Unwired Planet v. Huawei Unwired Planet, a U.S. patent licensing entity, had acquired certain SEPs from Ericsson’s worldwide portfolio pertaining to 2G, 3G and 4G standards. These SEPs included UK patents as well as patents in many other countries. It sued Huawei in the UK for infringement of certain UK patents, two of which were found to be valid and standard essential by the English High Court. Unwired Planet sought an injunction against Huawei in the UK, if Huawei would not agree to take a global FRAND license. Huawei argued that the Court should determine a FRAND royalty based only the two UK patents it found to be standard essential, rather than under Unwired Planet’s worldwide patent portfolio. However, the English High Court ruled that a FRAND license necessarily had to be global, went on to define its terms, and issued an injunction against Huawei in the UK that would be lifted only if Huawei agreed to a global license under the terms set by the Court [9].

TCL v. Ericsson This U.S. case was remanded for a new trial by the Federal Circuit in Dec. 2019. The Federal Circuit ruled that Ericsson is entitled to a jury trial over infringement of its SEPs while the district court deprived Ericsson of such a right by way of a bench trial [10]. This case arose from a long-standing licensing dispute over Ericsson's assertion of its large portfolio of SEP patents covering 2G, 3G and 4G cellular technologies against TCL, a Chinese telecommunications company. Ericsson’s patented technology had played a key role in the development of these technology standards; and when the relevant standards were being defined by ETSI, Ericsson committed to license its patents on FRAND terms. TCL had been negotiating various licenses from Ericsson for some time. When negotiations ultimately did not go through, Ericsson filed a series of litigations against TCL in various jurisdictions. Then, TCL counter-sued Ericsson in California, resulted in a 10 days bench trial before Judge Selna to determine if Ericsson had met its FRAND obligation during its negotiations with TCL. In December of 2017, Judge Selna issued his Final Judgment, supported by an extensive one-hundred-plus page Memorandum of Facts and Law. The Court found that while Ericsson had negotiated in good faith, its offers to TCL did not meet its FRAND obligation under ETSI. Judge Selna went on to determine what the worldwide FRAND royalty rates should be for Ericsson's SEPs, using primarily a "top down" approach, as generally advocated by TCL, and a “check” based an analysis of comparable licenses as generally advocated by Ericsson [11].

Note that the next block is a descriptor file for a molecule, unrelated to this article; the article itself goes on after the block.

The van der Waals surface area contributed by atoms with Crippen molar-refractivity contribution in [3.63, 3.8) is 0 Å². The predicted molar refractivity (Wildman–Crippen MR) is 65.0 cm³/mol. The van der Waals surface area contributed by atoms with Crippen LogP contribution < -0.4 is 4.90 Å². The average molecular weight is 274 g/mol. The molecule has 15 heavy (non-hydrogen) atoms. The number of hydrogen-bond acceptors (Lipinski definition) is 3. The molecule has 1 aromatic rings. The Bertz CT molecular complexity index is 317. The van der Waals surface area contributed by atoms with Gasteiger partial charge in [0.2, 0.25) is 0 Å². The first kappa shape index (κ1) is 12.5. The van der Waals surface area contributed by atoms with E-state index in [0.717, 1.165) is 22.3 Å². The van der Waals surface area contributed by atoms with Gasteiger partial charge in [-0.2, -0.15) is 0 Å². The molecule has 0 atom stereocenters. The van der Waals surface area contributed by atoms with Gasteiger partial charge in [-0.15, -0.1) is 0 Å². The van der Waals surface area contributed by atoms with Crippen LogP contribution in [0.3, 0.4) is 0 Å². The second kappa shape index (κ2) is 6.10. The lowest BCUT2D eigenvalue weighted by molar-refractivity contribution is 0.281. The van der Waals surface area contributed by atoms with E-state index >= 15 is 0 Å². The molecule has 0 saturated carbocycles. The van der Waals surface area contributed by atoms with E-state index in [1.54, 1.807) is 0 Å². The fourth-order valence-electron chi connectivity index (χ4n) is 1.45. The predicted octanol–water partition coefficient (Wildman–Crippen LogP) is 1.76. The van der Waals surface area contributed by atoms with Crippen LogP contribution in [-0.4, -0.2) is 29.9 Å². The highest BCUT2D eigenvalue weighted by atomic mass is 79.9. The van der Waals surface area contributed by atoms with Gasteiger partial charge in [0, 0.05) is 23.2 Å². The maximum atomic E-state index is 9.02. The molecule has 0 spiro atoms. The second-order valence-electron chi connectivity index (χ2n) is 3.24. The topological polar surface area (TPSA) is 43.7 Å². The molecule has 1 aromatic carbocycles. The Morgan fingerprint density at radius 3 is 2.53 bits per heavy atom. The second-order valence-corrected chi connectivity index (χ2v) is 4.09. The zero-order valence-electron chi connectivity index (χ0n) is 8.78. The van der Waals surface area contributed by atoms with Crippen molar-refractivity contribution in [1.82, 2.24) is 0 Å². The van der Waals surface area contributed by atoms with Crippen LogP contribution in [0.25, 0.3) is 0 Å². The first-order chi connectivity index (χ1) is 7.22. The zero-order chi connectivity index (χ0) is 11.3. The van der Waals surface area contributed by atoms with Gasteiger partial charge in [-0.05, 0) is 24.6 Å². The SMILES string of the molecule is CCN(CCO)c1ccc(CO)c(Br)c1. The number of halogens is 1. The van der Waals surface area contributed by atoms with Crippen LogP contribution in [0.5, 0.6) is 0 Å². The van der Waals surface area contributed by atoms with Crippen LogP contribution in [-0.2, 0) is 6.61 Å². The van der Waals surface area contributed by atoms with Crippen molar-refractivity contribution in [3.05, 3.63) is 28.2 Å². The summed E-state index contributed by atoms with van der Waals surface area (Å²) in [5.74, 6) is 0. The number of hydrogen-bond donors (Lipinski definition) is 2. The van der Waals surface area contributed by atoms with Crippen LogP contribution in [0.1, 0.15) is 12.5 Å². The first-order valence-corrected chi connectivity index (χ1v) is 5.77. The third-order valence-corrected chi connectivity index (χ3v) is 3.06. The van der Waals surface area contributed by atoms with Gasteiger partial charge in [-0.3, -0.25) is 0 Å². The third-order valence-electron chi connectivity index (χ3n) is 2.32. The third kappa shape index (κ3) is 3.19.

Highlights of ​SEP Declarations:

Top Applicants – Qualcomm, InterDigital, Ericsson, Nokia, Huawei, Samsung, LG Electronics Top Jurisdictions – US, CN, EU, KR, JP


The awareness about importance of SEPs as a technology development asset, financial instrument, and as a strategic tool has led most of the major companies to focus on it. Now, with open and fair trade, globalization and interconnection of economies, standardization becomes far more integral for the sustainable growth and development. Today, technology commercialization and licensing are being considered as critical dimensions for growth of industry, the trend of SEPs will keep on rising at a faster rate than ever before.

References: [1] [2] [3] [4] [5] [6] [7] [8] [9] [10] [11]